He’s come a long way since the young and hungry days recounted in “Too Much Is Not Enough.” There are the Broadway credits, of course. Originating the role of Elder Price in “The Book of Mormon.” Replacing Jonathan Groff as King George in “Hamilton” for a spell. Roles in “Boys in the Band,” “Falsettos,” “Hairspray” and “Jersey Boys.”
Don’t forget Rannells’ screen credits, either. He’s brought snark and smiles to main roles in HBO’s “Girls” and Ryan Murphy’s short-lived sitcom, “The New Normal,” as well as a slew of guest spots. He’s currently a star and producer of Showtime’s “Black Monday” with Don Cheadle and Regina Hall, and he also voices a character on Netflix’s animated “Big Mouth.”
Though Rannells has experience as a Mormon missionary and a tyrannical king, “author” is a new job title. “Too Much Is Not Enough” is his first book. He wrote a well-received essay about learning of father’s death during a hook-up for the New York Times’ “Modern Love” series in 2017. That’s included in the memoir, as is another essay published in the Times this month titled “The Tallest Man I Ever Loved.”
Earlier than those stories in the book, Rannells writes about a harrowing sexual and emotional experience he had with a middle-aged actor in Omaha, which started when he was 16 years old and continued until he left for New York. The man took advantage of him, Rannells says, and the prolonged situation left the teenager feeling overwhelmed. Rannells includes in the book a message to both adults and young people who have found themselves in similar positions: You can always stop something that you don’t want to continue. It’s the kind of message common in memoirs of queer people, speaking back to their younger selves or writing the messages they wish they’d heard when they were younger.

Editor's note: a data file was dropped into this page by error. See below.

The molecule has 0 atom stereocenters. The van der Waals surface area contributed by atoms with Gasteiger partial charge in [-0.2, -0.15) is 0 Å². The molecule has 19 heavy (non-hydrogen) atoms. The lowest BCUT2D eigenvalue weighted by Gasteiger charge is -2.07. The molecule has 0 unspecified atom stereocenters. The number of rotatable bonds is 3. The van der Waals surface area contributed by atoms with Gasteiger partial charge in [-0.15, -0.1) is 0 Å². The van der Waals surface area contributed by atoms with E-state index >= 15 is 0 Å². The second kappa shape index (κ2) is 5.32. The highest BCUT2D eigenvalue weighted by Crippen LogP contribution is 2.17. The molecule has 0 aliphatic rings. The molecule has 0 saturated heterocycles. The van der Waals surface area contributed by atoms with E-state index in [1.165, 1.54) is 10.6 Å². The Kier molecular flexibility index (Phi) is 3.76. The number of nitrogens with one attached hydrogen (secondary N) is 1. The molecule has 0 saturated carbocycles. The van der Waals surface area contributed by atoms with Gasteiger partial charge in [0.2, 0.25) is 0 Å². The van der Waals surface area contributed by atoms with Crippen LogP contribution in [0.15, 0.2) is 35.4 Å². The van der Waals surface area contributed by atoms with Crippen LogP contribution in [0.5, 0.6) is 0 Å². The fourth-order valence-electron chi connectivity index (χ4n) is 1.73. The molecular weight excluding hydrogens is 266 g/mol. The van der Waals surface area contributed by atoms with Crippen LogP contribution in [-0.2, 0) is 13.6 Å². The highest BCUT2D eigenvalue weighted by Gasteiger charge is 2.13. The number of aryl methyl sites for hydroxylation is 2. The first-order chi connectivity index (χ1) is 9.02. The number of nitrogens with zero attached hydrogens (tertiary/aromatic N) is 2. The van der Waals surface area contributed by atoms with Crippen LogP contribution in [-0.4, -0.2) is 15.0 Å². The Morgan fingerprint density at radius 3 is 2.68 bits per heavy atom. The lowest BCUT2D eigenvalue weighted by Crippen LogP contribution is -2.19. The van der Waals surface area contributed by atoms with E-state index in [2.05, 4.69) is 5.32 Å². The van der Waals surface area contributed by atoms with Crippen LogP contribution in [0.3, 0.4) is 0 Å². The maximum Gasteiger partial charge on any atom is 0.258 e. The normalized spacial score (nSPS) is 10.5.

“It was very difficult to write that, but therapeutic in many ways,” Rannells says. “I put a lot of blame on that kid. I need to forgive that person.”
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There’s only so much real estate available in a book, Rannells says, and he got caught up in details sometimes. It was a real lesson in self-editing, but there wasn’t anything left on the cutting room floor that the actor wishes had made it into the finished product. He feels like the book says what he needed it to, especially in the acknowledgments, where he gives his mother, Charlotte, due praise.
“I was not the easiest child,” Rannells says.
In his memoir, Rannells shares every story of his past with the same candor: a painful fight with his mother (in that Austin IHOP) following his father’s death, his grandmother’s struggle with dementia, trysts with boys that lasted a while and those that didn’t.
Bill Clegg, Rannells' agent, also wrote a memoir (“Portrait of an Addict as a Young Man”), and he advised Rannells to disclose to his family the shared experiences that made it into the book just before it was time to publish. Though he did wait a little bit (“for the last minute”) before having those conversations with his family, Rannells says he also showed some passages to his sister, Natalie, earlier in the process. Doing so was important to him, but he points out that the stories in the book are his version of events.
“It was hard,” Rannells says of reconstructing his life story. “To have to edit down your own life is a little tricky.”
The period of time Rannells covers in “Too Much Is Not Enough” stops short of one satisfying milestone, incidentally. Long after leaving Austin, he eventually brought Hedwig to life again — on Broadway in 2014.